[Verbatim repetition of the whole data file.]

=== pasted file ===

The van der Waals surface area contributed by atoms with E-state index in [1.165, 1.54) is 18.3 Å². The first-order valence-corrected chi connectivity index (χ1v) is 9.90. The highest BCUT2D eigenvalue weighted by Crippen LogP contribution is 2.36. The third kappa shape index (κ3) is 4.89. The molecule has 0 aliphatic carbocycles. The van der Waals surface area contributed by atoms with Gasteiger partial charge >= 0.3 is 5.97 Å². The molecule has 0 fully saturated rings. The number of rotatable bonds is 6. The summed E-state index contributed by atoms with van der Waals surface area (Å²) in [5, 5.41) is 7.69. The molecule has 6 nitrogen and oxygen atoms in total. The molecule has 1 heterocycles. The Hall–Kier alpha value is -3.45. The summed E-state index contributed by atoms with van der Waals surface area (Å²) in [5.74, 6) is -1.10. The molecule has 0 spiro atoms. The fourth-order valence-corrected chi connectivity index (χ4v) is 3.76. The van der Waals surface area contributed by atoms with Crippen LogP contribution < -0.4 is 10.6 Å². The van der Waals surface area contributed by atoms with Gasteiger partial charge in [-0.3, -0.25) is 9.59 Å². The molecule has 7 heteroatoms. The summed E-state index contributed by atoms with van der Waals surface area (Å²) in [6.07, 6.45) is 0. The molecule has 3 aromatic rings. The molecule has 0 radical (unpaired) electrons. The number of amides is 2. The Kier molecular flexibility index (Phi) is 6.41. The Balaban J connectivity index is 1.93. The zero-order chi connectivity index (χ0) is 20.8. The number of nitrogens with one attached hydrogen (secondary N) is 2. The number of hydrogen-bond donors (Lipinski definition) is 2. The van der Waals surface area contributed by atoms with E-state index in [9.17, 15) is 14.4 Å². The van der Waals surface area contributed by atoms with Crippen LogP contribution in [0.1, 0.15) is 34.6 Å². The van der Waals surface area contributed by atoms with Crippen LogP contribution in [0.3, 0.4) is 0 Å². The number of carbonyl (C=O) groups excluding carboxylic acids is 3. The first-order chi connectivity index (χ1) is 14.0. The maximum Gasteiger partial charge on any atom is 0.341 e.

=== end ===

The van der Waals surface area contributed by atoms with E-state index in [1.165, 1.54) is 18.3 Å². The first-order valence-corrected chi connectivity index (χ1v) is 9.90. The highest BCUT2D eigenvalue weighted by Crippen LogP contribution is 2.36. The third kappa shape index (κ3) is 4.89. The molecule has 0 aliphatic carbocycles. The van der Waals surface area contributed by atoms with Gasteiger partial charge >= 0.3 is 5.97 Å². The molecule has 0 fully saturated rings. The number of rotatable bonds is 6. The summed E-state index contributed by atoms with van der Waals surface area (Å²) in [5, 5.41) is 7.69. The molecule has 6 nitrogen and oxygen atoms in total. The molecule has 1 heterocycles. The Hall–Kier alpha value is -3.45. The summed E-state index contributed by atoms with van der Waals surface area (Å²) in [5.74, 6) is -1.10. The molecule has 0 spiro atoms. The fourth-order valence-corrected chi connectivity index (χ4v) is 3.76. The van der Waals surface area contributed by atoms with Crippen LogP contribution < -0.4 is 10.6 Å². The van der Waals surface area contributed by atoms with Gasteiger partial charge in [-0.3, -0.25) is 9.59 Å². The molecule has 7 heteroatoms. The summed E-state index contributed by atoms with van der Waals surface area (Å²) in [6.07, 6.45) is 0. The molecule has 3 aromatic rings. The molecule has 0 radical (unpaired) electrons. The number of amides is 2. The Kier molecular flexibility index (Phi) is 6.41. The Balaban J connectivity index is 1.93. The zero-order chi connectivity index (χ0) is 20.8. The number of nitrogens with one attached hydrogen (secondary N) is 2. The number of hydrogen-bond donors (Lipinski definition) is 2. The van der Waals surface area contributed by atoms with E-state index in [9.17, 15) is 14.4 Å². The van der Waals surface area contributed by atoms with Crippen LogP contribution in [0.1, 0.15) is 34.6 Å². The van der Waals surface area contributed by atoms with Crippen LogP contribution in [0.3, 0.4) is 0 Å². The number of carbonyl (C=O) groups excluding carboxylic acids is 3. The first-order chi connectivity index (χ1) is 14.0. The maximum Gasteiger partial charge on any atom is 0.341 e.